Let's start with the signal itself:

const context = []

const createSignal = (value) => {
const subscribers = new Set()

const read = () => {
const observer = context[context.length - 1]
if (observer) {
return value

const write = (newValue) => {
value = newValue
for (const sub of subscribers) {

return [read, write]

A signal is created with a createSignal function, that returns a tuple with a read and write function. As expected, the read function returns the value and the write function updates it, just like a getter and a setter. Additionally, when the read function is invoked, it looks for any observers from the context stack, and if here is one, adds it to a list of subscribers. The context stack is a way of tracking observers/dependencies, and the subscriber list is an internal list in the signal used to keep track of what to update if the value changes. What the write function does in addition to updating the value, is to go through this list of subscribers/observers, and to run their execute function.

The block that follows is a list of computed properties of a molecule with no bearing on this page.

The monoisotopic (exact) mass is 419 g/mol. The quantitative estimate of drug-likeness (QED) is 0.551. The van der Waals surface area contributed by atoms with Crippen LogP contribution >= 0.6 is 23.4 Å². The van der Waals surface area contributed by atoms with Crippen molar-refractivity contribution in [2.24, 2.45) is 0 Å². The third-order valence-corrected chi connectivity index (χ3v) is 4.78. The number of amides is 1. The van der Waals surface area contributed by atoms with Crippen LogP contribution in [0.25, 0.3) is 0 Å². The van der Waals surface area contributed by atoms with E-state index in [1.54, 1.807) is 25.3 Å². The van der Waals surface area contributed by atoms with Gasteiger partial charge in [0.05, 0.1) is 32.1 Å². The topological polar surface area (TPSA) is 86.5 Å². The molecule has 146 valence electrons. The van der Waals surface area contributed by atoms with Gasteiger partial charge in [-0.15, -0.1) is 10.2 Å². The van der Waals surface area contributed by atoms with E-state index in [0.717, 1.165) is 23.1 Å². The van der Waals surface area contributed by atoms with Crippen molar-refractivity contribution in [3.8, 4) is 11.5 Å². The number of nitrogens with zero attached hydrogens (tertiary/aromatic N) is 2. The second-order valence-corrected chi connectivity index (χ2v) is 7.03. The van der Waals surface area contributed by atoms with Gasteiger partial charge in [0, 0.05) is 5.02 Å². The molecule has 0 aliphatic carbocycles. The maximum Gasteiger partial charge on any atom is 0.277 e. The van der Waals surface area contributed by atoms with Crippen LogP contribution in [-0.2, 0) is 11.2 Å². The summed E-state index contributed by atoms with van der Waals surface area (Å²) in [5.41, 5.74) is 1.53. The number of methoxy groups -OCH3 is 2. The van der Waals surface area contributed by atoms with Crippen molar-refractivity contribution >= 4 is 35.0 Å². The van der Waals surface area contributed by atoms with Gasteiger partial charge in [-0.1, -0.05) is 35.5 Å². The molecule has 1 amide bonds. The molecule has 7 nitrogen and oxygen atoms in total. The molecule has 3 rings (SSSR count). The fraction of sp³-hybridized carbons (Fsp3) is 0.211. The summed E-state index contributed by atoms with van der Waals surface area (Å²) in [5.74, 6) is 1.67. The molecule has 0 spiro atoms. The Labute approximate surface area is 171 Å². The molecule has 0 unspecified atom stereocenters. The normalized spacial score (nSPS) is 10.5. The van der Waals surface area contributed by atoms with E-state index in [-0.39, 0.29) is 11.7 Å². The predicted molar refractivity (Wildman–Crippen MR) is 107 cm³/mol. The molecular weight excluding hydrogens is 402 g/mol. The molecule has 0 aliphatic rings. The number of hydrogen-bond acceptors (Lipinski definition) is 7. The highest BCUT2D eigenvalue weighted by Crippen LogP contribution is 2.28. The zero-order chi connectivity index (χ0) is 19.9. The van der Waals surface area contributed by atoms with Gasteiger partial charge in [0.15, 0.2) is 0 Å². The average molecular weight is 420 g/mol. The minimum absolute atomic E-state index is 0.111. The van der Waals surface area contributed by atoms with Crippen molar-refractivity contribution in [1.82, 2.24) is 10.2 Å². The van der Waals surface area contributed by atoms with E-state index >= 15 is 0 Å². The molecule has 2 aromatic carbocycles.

In other words, with the read function you can get a value and at the same time sign up to be notified about updates to the value (in an effect or a render function for example). With the write function you make sure that whoever depends on the value is notified, and reacts appropriately, when the value is updated

One thing to mention here, the naming convention in Solid is slightly confusing, since it resembles the one by React's useState function, that returns a stateful value state and a function to update it setState. The difference here is that state is a value and not a function, like read is. read needs to be called as a function when you use it, but its naming convention makes it seem similar to a value. We'll have a look at this later.

Fine, now we have a function that can store a value, keep track of dependencies, and to run a function for dependencies of the function. How do we use it then? Let's have a look at an effect:

const createEffect = (fn) => {
const observer = {
execute() {